SANDIA PUEBLO, N.M. (AP) — Sandia Pueblo on Thursday became one of the nation’s first American Indian communities to have more authority over leasing their land under a law aimed at expediting home building and energy development on tribal lands.
U.S. Interior Secretary Ken Salazar and Sandia Pueblo Gov. Victor Montoya participated in a signing ceremony of regulations that will allow the tribe to approve trust land leases directly, rather than waiting for approval of the Bureau of Indian Affairs, which sometimes takes years.
“This is a monumental step for Indian Country and for the United States,” Salazar told The Associated Press in a telephone interview.
Salazar said the new leasing regulations will encourage economic development on tribal lands and generate investment, jobs and revenue for Indian communities.
“With these approved leasing regulations, the pueblo will have the authority to decide how they want to do business on their lands — which is as it should be,” he said.
The so-called HEARTH Act, which clears the way for the regulations, was signed last summer by President Barack Obama. It’s expected to open the door to badly needed housing development on reservations, as well as wind and solar energy projects that tribes have been eager to launch.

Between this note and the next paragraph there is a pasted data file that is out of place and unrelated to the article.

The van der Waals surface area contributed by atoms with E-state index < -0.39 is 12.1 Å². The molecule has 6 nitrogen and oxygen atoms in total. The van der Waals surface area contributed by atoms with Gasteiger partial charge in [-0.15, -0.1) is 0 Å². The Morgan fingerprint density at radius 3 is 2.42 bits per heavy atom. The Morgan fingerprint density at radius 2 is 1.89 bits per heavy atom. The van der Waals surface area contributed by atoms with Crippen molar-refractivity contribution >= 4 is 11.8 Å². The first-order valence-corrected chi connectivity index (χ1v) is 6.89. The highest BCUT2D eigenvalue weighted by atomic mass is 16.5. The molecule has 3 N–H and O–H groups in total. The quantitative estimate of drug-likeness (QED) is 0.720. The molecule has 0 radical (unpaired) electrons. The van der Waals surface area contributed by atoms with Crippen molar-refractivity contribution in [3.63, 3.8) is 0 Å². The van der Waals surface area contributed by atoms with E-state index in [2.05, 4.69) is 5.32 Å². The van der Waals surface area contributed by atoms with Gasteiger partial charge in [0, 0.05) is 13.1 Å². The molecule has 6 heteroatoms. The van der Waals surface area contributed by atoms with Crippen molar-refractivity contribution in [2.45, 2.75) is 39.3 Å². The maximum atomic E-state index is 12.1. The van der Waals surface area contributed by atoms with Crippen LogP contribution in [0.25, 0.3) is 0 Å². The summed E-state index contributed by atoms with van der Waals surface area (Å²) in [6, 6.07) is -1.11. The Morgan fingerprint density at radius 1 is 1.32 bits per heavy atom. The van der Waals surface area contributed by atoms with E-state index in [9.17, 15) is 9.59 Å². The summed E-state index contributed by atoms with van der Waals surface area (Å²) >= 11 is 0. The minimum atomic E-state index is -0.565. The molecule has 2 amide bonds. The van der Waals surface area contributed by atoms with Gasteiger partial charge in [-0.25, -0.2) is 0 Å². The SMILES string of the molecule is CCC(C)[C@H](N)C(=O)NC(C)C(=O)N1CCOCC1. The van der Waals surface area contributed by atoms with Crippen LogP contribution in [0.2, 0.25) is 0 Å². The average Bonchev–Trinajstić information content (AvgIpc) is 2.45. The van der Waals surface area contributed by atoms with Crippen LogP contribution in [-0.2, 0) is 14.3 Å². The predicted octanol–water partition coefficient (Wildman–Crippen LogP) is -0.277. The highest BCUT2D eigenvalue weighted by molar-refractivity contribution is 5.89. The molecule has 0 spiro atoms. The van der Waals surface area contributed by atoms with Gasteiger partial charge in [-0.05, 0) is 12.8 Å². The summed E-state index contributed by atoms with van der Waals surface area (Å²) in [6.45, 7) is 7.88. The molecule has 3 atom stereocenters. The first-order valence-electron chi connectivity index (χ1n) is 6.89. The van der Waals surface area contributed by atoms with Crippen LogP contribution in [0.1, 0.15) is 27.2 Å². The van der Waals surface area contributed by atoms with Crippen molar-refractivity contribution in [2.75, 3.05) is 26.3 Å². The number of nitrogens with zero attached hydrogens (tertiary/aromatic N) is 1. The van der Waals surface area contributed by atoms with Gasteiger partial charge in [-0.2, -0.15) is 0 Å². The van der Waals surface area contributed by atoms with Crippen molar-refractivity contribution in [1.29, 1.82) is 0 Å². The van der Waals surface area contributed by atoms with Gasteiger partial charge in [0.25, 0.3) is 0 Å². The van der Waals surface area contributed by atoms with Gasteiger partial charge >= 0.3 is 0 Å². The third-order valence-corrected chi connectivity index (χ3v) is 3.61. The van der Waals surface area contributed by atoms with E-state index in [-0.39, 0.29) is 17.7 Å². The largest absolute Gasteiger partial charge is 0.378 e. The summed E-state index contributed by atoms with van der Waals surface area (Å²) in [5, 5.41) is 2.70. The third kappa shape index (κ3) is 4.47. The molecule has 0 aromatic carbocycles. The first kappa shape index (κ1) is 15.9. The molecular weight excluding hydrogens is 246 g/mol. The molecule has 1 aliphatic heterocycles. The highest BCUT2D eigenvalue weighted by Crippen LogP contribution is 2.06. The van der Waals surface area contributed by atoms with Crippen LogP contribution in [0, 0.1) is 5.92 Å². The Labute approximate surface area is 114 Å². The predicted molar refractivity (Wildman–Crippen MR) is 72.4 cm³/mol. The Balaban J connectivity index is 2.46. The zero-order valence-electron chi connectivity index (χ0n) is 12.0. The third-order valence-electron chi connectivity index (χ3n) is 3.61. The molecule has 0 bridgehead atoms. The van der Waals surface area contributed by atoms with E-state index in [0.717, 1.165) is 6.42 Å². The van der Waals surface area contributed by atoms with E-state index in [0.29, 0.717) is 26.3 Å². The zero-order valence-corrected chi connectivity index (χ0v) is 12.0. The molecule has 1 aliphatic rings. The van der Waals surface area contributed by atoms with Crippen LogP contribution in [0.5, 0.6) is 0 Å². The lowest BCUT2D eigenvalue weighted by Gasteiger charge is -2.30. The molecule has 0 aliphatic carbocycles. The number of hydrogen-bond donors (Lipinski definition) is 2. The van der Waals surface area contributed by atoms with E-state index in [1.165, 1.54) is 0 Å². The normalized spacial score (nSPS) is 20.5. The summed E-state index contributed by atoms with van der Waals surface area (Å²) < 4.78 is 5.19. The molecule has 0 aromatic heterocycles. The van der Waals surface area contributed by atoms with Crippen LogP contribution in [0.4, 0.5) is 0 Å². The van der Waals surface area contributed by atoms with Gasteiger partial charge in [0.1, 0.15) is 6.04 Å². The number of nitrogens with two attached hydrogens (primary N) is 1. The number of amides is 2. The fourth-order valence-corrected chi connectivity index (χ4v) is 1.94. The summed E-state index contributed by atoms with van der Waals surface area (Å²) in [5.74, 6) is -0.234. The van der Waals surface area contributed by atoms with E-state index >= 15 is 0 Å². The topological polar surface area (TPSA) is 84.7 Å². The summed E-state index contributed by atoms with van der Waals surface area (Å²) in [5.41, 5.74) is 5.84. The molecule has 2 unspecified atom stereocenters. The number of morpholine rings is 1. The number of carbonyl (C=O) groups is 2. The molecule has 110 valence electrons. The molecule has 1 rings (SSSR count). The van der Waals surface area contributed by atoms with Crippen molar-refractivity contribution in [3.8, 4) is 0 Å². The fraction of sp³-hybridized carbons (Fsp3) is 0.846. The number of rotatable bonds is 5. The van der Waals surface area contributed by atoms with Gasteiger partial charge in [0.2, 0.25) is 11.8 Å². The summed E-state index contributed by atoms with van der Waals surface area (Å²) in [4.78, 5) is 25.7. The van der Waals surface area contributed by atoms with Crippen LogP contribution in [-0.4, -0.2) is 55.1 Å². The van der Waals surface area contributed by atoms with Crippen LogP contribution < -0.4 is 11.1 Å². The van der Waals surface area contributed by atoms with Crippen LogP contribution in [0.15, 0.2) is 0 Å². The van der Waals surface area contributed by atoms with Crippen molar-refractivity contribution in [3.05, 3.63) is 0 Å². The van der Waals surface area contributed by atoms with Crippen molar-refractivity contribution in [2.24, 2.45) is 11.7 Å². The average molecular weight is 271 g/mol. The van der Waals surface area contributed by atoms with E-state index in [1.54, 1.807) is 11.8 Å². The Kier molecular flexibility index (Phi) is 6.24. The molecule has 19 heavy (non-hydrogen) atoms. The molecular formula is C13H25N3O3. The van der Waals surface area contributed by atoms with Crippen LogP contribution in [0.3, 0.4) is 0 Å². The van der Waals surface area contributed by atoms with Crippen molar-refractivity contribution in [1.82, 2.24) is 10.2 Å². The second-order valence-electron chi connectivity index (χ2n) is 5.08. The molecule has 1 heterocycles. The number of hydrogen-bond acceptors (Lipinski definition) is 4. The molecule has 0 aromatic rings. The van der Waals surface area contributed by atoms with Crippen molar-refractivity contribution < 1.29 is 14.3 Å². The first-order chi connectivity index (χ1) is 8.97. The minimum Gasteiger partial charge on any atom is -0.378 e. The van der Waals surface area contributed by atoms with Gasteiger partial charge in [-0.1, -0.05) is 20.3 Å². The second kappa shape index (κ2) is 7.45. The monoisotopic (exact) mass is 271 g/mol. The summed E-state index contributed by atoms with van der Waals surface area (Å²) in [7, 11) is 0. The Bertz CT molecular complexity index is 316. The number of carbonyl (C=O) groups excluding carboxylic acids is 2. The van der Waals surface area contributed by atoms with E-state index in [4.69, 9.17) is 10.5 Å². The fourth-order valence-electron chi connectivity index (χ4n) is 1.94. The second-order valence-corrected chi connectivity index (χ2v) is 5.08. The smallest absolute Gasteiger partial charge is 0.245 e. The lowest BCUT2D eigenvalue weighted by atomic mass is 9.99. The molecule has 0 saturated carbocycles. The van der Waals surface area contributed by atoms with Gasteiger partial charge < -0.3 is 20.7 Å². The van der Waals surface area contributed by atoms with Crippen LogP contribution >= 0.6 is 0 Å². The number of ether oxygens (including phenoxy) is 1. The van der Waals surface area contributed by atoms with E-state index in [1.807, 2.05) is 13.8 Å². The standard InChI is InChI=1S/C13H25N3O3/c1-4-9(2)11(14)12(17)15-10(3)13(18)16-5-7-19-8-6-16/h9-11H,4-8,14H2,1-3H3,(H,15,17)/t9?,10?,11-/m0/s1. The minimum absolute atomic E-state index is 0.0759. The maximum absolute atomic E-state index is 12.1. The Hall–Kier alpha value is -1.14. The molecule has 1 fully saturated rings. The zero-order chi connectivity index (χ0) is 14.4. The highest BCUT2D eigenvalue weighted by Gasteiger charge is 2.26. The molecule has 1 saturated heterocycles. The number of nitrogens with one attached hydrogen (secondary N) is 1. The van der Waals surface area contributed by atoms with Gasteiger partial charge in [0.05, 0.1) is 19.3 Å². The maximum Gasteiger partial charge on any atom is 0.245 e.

Sandia’s leasing regulations are only the second in the nation to be approved. Regulations for the Federated Indians of Graton Rancheria in California were approved last month, according to the Interior Department.
Sandia Pueblo — which operates a hotel, casino and golf course on the northern edge of Albuquerque — expects to use its new authority primarily to promote economic development. Salazar said that could also have positive implications for the broader New Mexico economy.
The pueblo covers about 40 square miles. Bisected by busy Interstate 25, it stretches from the Sandia Mountains west to the Rio Grande.